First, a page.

1. I think I kinda can't believe I'm going to wade into this one, but here goes. Have you seen the uproar surrounding this blog post over the past few days? If you're not raising a teen or friends with someone who is, let me fill you in. In it, the author pens a "letter" to teenage girls admonishing them to have a bit more care regarding the suggestive selfies that they're posting on their Facebook walls. She doesn't want her boys to see them, so she's going to block them. Go check it out; I'll wait.
What did you think? My reaction was interesting. Countless moms were linking to it on my own Facebook wall, and, considering that I do have concerns about the suggestive pictures that pop up from time to time (from seemingly younger and younger kids), initially I liked someone's share of the post. I don't like how sexualized our kids seem to be, and I have my concerns about navigating social media with our own son. But then I read the post again. And again. And here's what I decided. Her words, interspersed with photos of her own muscle-flexing, bathing-suit clad sons, were designed to shame those girls. And even if that wasn't her true design, the message she sends with this post is "How you dress and the photos you post is responsible for how my boys think and feel and react."
What a minute. Boys aren't responsible for how they think and feel and react? Hmmm.
Am I distressed to see so many kids (boys and girls) overtly sexualize themselves on social media? Of course I am. Am I foolish enough to think that teens (boys and girls) don't think about sex (even without photos staring them in the face)? Well, duh. What distresses me about this woman's post is that she's saying to these girls, shaming these girls, don't put those pictures out there so my boys can stay boys of integrity. I'm sorry, but I'm calling bullshit. Your son's integrity rests solely with him and his actions, and honestly? It has very little to do with whether or not he likes looking at pretty girls (or boys). Seems to me that she's skating awfully close to "Did you see what that girl was wearing? Well, she deserved what she got."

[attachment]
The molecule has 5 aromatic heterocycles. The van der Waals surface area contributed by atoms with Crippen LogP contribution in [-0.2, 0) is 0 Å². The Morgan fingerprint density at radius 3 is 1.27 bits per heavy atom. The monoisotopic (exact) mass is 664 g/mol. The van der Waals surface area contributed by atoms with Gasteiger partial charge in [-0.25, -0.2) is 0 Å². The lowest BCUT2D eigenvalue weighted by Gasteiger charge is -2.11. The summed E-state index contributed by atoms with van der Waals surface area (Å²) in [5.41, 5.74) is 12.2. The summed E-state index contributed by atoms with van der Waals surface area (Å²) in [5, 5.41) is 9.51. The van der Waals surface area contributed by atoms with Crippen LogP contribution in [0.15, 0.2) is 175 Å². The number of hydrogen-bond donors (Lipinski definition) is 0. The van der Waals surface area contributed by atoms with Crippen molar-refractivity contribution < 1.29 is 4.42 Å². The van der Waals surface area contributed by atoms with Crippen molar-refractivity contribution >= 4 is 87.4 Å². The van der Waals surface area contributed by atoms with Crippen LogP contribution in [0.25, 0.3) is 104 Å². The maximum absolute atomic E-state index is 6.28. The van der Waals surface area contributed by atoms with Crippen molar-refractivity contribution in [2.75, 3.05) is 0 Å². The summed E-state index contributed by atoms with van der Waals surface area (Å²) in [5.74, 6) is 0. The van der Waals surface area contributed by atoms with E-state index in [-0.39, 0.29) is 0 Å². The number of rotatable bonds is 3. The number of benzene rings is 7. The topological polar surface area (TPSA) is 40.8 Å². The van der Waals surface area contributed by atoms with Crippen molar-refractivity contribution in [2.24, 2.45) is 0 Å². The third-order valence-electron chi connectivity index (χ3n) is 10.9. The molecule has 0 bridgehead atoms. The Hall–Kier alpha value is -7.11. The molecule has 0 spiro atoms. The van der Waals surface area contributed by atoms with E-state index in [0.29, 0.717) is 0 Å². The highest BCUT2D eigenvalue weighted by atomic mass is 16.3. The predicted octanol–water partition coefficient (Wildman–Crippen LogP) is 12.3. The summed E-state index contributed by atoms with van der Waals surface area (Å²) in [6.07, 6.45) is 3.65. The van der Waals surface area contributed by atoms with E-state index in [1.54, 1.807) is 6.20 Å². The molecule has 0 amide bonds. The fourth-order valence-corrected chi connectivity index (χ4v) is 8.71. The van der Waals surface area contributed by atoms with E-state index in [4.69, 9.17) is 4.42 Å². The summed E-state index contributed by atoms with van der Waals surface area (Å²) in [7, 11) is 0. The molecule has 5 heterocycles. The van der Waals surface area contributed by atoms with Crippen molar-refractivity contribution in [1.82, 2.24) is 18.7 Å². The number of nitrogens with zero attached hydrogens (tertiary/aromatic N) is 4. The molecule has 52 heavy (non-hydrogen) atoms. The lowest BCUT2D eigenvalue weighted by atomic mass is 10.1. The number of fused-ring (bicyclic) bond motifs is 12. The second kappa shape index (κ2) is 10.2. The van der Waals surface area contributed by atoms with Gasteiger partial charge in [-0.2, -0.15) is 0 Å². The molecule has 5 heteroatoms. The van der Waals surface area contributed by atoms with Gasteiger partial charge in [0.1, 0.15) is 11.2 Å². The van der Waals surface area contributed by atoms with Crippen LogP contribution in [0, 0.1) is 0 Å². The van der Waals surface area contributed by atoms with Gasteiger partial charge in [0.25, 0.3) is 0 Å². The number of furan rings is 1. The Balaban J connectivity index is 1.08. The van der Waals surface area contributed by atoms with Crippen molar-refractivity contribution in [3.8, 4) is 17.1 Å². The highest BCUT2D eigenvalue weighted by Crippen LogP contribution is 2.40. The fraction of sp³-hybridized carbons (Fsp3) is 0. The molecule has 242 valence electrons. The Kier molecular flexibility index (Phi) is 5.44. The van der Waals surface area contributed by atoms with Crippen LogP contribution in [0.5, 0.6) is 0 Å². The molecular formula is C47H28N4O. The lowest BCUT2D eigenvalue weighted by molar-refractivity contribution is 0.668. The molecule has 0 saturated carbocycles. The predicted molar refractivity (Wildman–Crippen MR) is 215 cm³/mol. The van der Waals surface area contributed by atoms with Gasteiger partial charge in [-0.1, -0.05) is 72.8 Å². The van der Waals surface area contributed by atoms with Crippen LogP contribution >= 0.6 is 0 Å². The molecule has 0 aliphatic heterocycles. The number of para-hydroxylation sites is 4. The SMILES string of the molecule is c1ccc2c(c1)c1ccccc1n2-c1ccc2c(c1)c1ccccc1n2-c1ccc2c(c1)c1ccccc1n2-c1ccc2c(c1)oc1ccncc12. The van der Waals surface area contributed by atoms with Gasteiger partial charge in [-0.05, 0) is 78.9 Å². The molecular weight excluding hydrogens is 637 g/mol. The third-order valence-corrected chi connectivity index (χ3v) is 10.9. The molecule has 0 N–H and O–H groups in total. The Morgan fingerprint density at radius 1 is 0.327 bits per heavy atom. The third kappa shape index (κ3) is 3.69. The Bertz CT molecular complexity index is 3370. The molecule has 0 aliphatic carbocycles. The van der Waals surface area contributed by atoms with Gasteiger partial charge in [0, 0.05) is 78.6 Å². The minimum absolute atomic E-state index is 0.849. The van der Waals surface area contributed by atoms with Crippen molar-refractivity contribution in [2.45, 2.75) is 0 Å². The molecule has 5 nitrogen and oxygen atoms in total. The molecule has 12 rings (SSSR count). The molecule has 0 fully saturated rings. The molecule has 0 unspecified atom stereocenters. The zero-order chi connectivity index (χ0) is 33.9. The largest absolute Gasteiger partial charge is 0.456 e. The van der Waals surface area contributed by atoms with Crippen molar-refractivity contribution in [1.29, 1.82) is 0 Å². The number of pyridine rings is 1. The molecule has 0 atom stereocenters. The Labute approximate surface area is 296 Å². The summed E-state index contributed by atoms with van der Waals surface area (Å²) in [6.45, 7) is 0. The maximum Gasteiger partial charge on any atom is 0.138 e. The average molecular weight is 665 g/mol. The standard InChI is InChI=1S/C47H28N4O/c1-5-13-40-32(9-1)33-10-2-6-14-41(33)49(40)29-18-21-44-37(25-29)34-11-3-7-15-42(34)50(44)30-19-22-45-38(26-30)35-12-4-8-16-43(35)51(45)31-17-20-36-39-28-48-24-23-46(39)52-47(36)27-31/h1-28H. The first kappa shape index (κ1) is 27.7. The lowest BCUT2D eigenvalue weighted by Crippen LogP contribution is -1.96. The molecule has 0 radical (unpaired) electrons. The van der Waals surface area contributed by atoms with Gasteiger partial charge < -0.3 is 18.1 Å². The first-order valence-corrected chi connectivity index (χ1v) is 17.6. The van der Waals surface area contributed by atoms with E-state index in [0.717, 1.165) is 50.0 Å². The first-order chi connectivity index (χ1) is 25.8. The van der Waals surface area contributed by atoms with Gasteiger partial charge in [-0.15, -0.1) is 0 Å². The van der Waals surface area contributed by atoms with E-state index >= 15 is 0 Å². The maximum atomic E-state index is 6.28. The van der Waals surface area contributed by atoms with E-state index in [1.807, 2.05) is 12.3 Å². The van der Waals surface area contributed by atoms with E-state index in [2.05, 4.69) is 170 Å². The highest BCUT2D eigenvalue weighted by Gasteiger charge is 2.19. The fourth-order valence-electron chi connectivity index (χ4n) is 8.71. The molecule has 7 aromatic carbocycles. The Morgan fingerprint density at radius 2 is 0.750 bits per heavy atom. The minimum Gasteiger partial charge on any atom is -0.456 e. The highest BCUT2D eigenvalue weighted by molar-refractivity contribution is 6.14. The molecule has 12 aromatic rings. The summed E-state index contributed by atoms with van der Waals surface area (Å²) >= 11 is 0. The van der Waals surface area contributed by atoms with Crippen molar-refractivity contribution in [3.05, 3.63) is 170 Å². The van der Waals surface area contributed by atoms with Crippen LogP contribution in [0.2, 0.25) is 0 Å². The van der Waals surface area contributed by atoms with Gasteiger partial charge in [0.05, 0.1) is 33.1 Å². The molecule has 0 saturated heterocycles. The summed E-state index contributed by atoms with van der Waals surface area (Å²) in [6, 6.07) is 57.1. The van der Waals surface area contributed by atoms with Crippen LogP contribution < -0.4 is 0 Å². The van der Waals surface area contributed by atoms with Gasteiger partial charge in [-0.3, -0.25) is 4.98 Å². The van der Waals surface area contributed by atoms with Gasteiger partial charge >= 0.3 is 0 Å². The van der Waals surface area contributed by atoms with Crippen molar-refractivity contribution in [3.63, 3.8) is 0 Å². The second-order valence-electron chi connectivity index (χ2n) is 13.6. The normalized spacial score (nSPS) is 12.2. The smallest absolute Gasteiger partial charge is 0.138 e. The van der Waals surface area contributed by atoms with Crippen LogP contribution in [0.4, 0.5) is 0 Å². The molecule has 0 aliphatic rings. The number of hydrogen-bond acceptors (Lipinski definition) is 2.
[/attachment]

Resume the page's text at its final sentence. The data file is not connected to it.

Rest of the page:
Now, let me be clear. Do I like what some of these girls are posting on their social media accounts? Hell to the no. And it's not just girls who can post pictures of suggestive body shots, so let's not discriminate. I may not personally like the way some girls (and boys) dress and post and act, but the truth is that sexual responsibility lies within, as does integrity and as does honor.
This is a tricky world to navigate, for sure. We monitor Callum's social media, more than he'd like and probably less than we should. I hope to raise a son with integrity too, but I hope to do it by saying, "You're going to see girls on your Facebook or your Instagram, but no matter how they're dressed or how it makes you feel, remember those girls are people first. Not just bodies, and you should always respect them as such."
If you want to read a pretty funny parody of that original post, one that says this much better than I could, you can check it out here: The Iron Daisy Writes. An even better, less satirical take on how to talk to our sons about stuff like this is here: NatePyle.
And now I'm done talking about sexuality and my kid in the same context. Forever and ever, amen. ;)
2. I think Neel's giving an important talk today in Washington DC, and I can't stop thinking about him! Please, if you can, spare a thought or two for him too!
3. I think my butt gets kicked by the first weeks of school, every year. I never get used to it. I'm behind on comments, emails, and work. It can only get better from here, right?
4. I think I can't believe that fifteen years ago today, I was laboring to bring forth my man child into the world. Holy moly. Callum was two weeks early (he's always in a hurry to get things done!), and I labored over most of Labor Day. Spent the first part watching a Law & Order marathon refusing to believe that I was even in labor. I think I can say that the one gift that a migraine-life has given me is an ability to manage an unmedicated labor. When he was finally born, and they placed him on my chest, he looked at me as if to say, "Oh yeah. There you are." It was one of the best days of my life.
5. I think we'll have a great day tomorrow, because hello. FOURTEEN. I need to sit down. We won't be seeing Erin or watching the Phillies get rained out, but hopefully Violet won't eat his cupcake like she did last year (it was as big as her head!). We're going to Busch Gardens and then maybe out to dinner (if we're still standing). There will be presents. There will be mayhem. There will be happiness.